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Re: [atlas_craftsman] What is a Tool Post grinder used for?

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  • Jon Elson
    ... Our shop at work has 2 Hardinge lathes. They are beautiful machines, too! ... Gee, nice to have somebody with those skills in the family! You re lucky.
    Message 1 of 16 , Sep 30, 2001
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      Richard Parker wrote:

      > >
      > >
      > >About the only place you need this kind of stuff is air bearings, and even
      > >there, .0001" is plenty of accuracy in most cases.
      >
      > Sure is. I used to grind this kind of stuff on a little Harig Super 618
      > surface grinder, holding short work in a Duo-Form and longer work between
      > centers in a nice little motorized spin fixture I built. A tenth is plenty,
      > for this kind of work.
      >
      > > I was just seeing
      > >how far I could take the process with my existing tools, and I found
      > >I COULD control it down to the point where I could no longer see the
      > >difference on a tenth-reading mike.
      >
      > It's fun to do, isn't it? The last shop I worked in had an older Hardinge
      > toolroom lathe, but it was a real creampuff. I "adopted" it, and made a pet
      > out of it. The accuracy was eye-watering. We had a good TP grinder for it
      > and I always wanted to try grinding some thread gages on it - but I never
      > got around to it. I'm sure that old girl was up to it, though.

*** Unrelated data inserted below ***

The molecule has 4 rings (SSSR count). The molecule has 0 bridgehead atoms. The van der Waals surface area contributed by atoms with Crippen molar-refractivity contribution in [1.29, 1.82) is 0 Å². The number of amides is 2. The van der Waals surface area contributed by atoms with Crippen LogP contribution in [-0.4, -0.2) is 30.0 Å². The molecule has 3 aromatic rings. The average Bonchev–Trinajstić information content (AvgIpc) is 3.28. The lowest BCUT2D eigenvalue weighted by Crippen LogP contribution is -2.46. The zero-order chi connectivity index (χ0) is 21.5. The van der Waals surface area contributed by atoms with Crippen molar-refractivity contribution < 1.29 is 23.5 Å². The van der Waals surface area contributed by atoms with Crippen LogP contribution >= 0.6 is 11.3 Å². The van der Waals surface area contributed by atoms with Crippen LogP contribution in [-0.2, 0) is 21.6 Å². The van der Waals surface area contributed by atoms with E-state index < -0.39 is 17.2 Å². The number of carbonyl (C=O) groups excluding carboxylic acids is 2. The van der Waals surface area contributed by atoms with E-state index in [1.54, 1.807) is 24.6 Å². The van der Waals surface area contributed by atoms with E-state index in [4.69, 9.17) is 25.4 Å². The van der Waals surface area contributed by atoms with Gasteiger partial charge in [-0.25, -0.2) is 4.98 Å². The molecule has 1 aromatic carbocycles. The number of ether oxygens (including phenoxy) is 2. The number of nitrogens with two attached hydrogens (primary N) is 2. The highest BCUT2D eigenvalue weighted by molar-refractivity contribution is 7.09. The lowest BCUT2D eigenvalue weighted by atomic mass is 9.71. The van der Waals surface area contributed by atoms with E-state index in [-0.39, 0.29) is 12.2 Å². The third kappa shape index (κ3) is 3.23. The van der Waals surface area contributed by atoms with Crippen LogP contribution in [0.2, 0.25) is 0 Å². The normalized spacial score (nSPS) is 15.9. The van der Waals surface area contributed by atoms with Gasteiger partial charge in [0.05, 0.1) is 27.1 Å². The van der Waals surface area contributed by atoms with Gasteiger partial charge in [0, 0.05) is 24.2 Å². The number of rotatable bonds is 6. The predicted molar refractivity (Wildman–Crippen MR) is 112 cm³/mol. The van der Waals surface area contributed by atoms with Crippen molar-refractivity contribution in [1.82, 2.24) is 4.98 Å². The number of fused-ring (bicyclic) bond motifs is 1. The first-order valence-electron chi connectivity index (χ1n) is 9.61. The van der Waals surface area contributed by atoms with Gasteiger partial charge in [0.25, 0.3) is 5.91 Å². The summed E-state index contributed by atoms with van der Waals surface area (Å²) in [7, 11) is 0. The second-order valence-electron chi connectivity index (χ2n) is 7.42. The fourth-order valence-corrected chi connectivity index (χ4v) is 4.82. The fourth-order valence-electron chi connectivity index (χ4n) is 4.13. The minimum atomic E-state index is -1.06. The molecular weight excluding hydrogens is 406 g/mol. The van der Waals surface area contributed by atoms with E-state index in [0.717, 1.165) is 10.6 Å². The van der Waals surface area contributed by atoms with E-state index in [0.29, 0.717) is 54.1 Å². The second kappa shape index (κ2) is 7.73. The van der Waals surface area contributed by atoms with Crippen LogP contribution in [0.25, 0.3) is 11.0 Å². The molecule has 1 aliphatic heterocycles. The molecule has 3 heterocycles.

Our shop at work has 2 Hardinge lathes. They are beautiful machines, too!

      > However, I get a real charge out of doing similar stuff on my '57 SB 9"
      > Model "A" Underdrive. The machine was wrecked when I inherited it, came out
      > of a high school shop in pieces. I had to put about $1300 into it,
      > including having my Brother Dale do some very tricky cast-iron welding. It
      > had been crashed pretty bad. (He's a machinery rebuilder, and does some
      > uncanny scraping as well).

      Gee, nice to have somebody with those skills in the family! You're lucky.

      Jon
    • Richard Parker
      ... They certainly are, Jon. I personally love the Reeves-drive spindle speed control, and the threading arrangement. That little cam lever on the compound is
      Message 2 of 16 , Oct 1, 2001
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        >
        >Our shop at work has 2 Hardinge lathes. They are beautiful machines,
        >too!

        They certainly are, Jon. I personally love the Reeves-drive spindle speed
        control, and the threading arrangement. That little cam lever on the
        compound is a dream, I love being on the lead screw the entire time the
        thread is being chased. Also, the way you can set the stop to kick the
        carriage into neutral at the end of the thread is a great idea - talk about
        getting close to a shoulder, it's a "no brainer" on the Hardinge.

        Not to mention that massive dovetail bed - the Hardinge certainly was a
        radical departure from common lathe-building practice!



        We had three of 'em at the last shop I worked in, but two of 'em were so
        badly pounded on that it was absolutely criminal. And they were the two
        NEWER machines! The one that I "adopted" was probably about 50 years old,
        but it was phenominal.


        > > However, I get a real charge out of doing similar stuff on my '57 SB 9"
        > > Model "A" Underdrive. The machine was wrecked when I inherited it, came out
        > > of a high school shop in pieces. I had to put about $1300 into it,
        > > including having my Brother Dale do some very tricky cast-iron welding. It
        > > had been crashed pretty bad. (He's a machinery rebuilder, and does some
        > > uncanny scraping as well).
        >
        >Gee, nice to have somebody with those skills in the family! You're
        >lucky.